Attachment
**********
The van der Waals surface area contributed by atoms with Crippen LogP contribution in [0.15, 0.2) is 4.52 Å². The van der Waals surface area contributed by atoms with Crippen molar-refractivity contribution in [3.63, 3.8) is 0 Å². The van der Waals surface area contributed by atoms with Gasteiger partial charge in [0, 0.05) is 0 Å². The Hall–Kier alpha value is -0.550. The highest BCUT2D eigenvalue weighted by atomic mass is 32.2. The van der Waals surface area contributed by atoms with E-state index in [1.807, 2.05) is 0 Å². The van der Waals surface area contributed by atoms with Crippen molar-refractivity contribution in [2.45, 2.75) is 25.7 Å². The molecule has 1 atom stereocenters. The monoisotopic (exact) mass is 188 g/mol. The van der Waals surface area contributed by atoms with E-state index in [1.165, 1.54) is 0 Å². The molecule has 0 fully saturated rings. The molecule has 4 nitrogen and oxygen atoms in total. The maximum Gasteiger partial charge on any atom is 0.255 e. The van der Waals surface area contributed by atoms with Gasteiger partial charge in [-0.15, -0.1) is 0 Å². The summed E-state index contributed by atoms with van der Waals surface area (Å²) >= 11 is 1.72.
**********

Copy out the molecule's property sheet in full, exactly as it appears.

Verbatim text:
The van der Waals surface area contributed by atoms with Crippen LogP contribution in [0.15, 0.2) is 4.52 Å². The van der Waals surface area contributed by atoms with Crippen molar-refractivity contribution in [3.63, 3.8) is 0 Å². The van der Waals surface area contributed by atoms with Gasteiger partial charge in [0, 0.05) is 0 Å². The Hall–Kier alpha value is -0.550. The highest BCUT2D eigenvalue weighted by atomic mass is 32.2. The van der Waals surface area contributed by atoms with E-state index in [1.807, 2.05) is 0 Å². The van der Waals surface area contributed by atoms with Crippen molar-refractivity contribution in [2.45, 2.75) is 25.7 Å². The molecule has 1 atom stereocenters. The monoisotopic (exact) mass is 188 g/mol. The van der Waals surface area contributed by atoms with E-state index in [1.165, 1.54) is 0 Å². The molecule has 0 fully saturated rings. The molecule has 4 nitrogen and oxygen atoms in total. The maximum Gasteiger partial charge on any atom is 0.255 e. The van der Waals surface area contributed by atoms with Gasteiger partial charge in [-0.15, -0.1) is 0 Å². The summed E-state index contributed by atoms with van der Waals surface area (Å²) >= 11 is 1.72.